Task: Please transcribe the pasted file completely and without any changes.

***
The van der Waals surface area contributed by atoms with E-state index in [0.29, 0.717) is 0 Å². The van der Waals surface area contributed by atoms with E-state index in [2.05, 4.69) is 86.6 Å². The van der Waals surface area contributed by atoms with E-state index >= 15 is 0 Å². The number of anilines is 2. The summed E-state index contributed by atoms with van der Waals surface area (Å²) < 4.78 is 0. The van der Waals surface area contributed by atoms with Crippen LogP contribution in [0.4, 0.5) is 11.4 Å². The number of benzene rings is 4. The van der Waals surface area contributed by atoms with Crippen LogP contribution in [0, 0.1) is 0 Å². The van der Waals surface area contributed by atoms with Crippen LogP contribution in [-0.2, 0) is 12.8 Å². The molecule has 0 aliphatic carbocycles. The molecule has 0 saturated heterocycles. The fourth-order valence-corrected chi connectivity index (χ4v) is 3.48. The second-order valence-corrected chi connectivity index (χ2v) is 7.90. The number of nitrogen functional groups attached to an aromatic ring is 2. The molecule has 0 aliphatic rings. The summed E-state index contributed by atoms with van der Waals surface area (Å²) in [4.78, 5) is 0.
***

The van der Waals surface area contributed by atoms with E-state index in [0.29, 0.717) is 0 Å². The van der Waals surface area contributed by atoms with E-state index in [2.05, 4.69) is 86.6 Å². The van der Waals surface area contributed by atoms with E-state index >= 15 is 0 Å². The number of anilines is 2. The summed E-state index contributed by atoms with van der Waals surface area (Å²) < 4.78 is 0. The van der Waals surface area contributed by atoms with Crippen LogP contribution in [0.4, 0.5) is 11.4 Å². The number of benzene rings is 4. The van der Waals surface area contributed by atoms with Crippen LogP contribution in [0, 0.1) is 0 Å². The van der Waals surface area contributed by atoms with Crippen LogP contribution in [-0.2, 0) is 12.8 Å². The molecule has 0 aliphatic carbocycles. The molecule has 0 saturated heterocycles. The fourth-order valence-corrected chi connectivity index (χ4v) is 3.48. The second-order valence-corrected chi connectivity index (χ2v) is 7.90. The number of nitrogen functional groups attached to an aromatic ring is 2. The molecule has 0 aliphatic rings. The summed E-state index contributed by atoms with van der Waals surface area (Å²) in [4.78, 5) is 0.